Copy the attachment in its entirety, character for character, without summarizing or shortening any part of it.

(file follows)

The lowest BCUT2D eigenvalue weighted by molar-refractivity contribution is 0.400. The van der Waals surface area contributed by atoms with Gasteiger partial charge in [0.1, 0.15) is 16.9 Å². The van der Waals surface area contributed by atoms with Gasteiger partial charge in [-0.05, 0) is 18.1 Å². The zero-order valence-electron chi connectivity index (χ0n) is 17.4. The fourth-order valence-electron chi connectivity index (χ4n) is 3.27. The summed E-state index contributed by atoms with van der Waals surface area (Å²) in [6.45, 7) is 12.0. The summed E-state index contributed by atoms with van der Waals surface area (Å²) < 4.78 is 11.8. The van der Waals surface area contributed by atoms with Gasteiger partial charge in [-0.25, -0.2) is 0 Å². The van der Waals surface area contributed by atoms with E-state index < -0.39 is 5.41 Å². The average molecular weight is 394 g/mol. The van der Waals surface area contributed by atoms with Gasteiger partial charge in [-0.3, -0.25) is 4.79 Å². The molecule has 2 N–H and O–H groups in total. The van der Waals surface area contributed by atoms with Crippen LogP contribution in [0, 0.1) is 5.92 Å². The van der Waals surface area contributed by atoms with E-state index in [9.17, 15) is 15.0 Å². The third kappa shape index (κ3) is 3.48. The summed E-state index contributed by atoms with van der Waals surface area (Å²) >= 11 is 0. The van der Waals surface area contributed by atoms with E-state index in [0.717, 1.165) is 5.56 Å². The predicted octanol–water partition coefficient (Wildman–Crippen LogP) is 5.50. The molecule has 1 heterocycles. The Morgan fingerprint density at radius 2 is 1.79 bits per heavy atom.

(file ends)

The lowest BCUT2D eigenvalue weighted by molar-refractivity contribution is 0.400. The van der Waals surface area contributed by atoms with Gasteiger partial charge in [0.1, 0.15) is 16.9 Å². The van der Waals surface area contributed by atoms with Gasteiger partial charge in [-0.05, 0) is 18.1 Å². The zero-order valence-electron chi connectivity index (χ0n) is 17.4. The fourth-order valence-electron chi connectivity index (χ4n) is 3.27. The summed E-state index contributed by atoms with van der Waals surface area (Å²) in [6.45, 7) is 12.0. The summed E-state index contributed by atoms with van der Waals surface area (Å²) < 4.78 is 11.8. The van der Waals surface area contributed by atoms with Gasteiger partial charge in [-0.25, -0.2) is 0 Å². The van der Waals surface area contributed by atoms with E-state index < -0.39 is 5.41 Å². The average molecular weight is 394 g/mol. The van der Waals surface area contributed by atoms with Gasteiger partial charge in [-0.3, -0.25) is 4.79 Å². The molecule has 2 N–H and O–H groups in total. The van der Waals surface area contributed by atoms with Crippen LogP contribution in [0, 0.1) is 5.92 Å². The van der Waals surface area contributed by atoms with E-state index in [9.17, 15) is 15.0 Å². The third kappa shape index (κ3) is 3.48. The summed E-state index contributed by atoms with van der Waals surface area (Å²) >= 11 is 0. The van der Waals surface area contributed by atoms with E-state index in [0.717, 1.165) is 5.56 Å². The predicted octanol–water partition coefficient (Wildman–Crippen LogP) is 5.50. The molecule has 1 heterocycles. The Morgan fingerprint density at radius 2 is 1.79 bits per heavy atom.